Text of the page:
SAS members picket Fry's with striking warehouse workers
In a show of support for workers' rights, Students Against Sweatshop members joined the picketing of a Fry's supermarket yesterday.
Waving signs and scattering leaflets in the store and the parking lot, Teamsters Local 104 - along with several other unions, workers' rights groups and student organizations - gathered at the 2480 N. Swan Road store.
The picketers stood on the sidewalk advising shoppers and passersby not to shop at Fry's.
"Fry's Policies are Half-Baked," stated one sign.
"Don't Shop Fry's," stated another.
Since Oct. 2, many Fry's warehouse workers have been on strike as a result of the merger of Kroger Global Foods and Smith's Supermarkets. The merger took place last May and Kroger closed two of the Smith's warehouses that served several stores in the Southwest.
"All they care about is their pride and image," said Kathy Campbell, Local 104 leader. "Kroger has been doing this nationwide."
The warehouse workers were offered positions at other Fry's warehouses, but would have to take a $4 per hour pay cut as well as losses in benefits and seniority.
"This has been going on for five months and we have always been willing to sit down and talk," said George Oliver, Local 104 spokesman. "Their purpose is to break the union, they look at us as outsiders."
Fry's warehouse workers are not unionized, while Smith's were. The two closed Smith's facilities were unionized, but the new positions would come without organized labor representation.
"Labor unions have taken a serious beating," said Richard Borer, a member of Jobs with Justice, a workers' rights organization. "It's been very damaging to the interests of working people."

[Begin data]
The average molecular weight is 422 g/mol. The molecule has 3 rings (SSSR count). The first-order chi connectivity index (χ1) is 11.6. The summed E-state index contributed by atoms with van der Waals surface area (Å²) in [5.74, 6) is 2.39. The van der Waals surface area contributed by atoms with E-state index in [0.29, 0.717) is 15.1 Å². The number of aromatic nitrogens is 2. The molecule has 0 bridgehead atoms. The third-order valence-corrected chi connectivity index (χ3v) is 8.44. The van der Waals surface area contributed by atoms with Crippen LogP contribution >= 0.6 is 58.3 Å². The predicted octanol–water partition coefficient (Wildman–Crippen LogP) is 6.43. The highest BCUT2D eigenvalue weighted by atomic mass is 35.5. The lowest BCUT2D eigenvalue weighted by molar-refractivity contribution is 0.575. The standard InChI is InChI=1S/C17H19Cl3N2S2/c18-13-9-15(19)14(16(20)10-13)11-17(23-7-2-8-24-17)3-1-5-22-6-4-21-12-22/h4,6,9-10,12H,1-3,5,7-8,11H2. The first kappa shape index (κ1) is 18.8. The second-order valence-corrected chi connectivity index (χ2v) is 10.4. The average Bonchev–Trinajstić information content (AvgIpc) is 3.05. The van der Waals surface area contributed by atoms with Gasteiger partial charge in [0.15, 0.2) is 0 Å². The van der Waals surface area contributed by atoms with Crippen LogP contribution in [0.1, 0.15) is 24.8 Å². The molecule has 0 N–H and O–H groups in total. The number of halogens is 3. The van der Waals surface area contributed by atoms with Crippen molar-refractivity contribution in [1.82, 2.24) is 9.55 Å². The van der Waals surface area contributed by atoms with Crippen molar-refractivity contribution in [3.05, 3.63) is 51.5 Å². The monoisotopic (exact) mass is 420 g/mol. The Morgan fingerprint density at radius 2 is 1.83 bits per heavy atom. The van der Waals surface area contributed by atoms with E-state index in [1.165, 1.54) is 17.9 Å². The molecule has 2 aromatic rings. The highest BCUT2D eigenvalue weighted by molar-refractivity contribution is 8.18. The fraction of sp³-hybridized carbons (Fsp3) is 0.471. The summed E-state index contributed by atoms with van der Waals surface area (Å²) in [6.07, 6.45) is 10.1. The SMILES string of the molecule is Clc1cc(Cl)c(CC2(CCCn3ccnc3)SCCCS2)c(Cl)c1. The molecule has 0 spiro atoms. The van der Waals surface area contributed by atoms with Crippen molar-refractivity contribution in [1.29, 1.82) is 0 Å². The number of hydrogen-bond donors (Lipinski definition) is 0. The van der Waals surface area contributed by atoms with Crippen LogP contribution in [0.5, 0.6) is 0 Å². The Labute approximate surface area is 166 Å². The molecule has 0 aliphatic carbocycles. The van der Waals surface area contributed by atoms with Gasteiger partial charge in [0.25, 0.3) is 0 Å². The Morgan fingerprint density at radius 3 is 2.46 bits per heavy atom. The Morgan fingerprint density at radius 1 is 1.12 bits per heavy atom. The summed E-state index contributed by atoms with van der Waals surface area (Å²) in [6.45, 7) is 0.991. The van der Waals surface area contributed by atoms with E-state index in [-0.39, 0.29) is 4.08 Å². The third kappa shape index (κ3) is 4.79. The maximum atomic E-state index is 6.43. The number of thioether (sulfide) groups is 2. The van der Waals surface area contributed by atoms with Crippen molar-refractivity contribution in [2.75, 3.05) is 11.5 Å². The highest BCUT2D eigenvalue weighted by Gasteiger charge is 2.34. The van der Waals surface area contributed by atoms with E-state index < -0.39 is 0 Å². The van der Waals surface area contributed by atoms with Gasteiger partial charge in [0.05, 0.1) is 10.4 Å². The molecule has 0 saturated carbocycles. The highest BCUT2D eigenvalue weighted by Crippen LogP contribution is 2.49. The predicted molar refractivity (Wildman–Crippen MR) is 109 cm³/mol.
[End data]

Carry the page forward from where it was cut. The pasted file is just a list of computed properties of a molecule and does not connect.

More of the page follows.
Members of Students Against Sweatshops said they participated in the picketing to show support for workers' rights organizations and as a show of loyalty.
The Local 104 aided the SAS sit-in last April in UA President Peter Likins' office.
"They donated some food during the sit-in," said Lydia Lester, SAS spokeswoman and linguistics sophomore. "What we do is related to these workers; our struggles are connected."
About 10 students participated in the picketing, comprising nearly one third of the group.
"(Local 104) offered us a lot of support during the sit-in," said John Hardenbergh, SAS member and political science senior. "We're both fighting against the same forces."
The picketers were not permitted to gather on the store's premises or in the parking lot. Some student picketers attempted to hand out leaflets inside of the store, but security removed all picketers who entered the building.
The reaction of passersby was mixed, but about one out of every 10 cars honked in support.
Leaders of Local 104 were pleased with students' participation.
"I'll make it simple, short and final: We're not going away," said Will Blake, Local 104 member.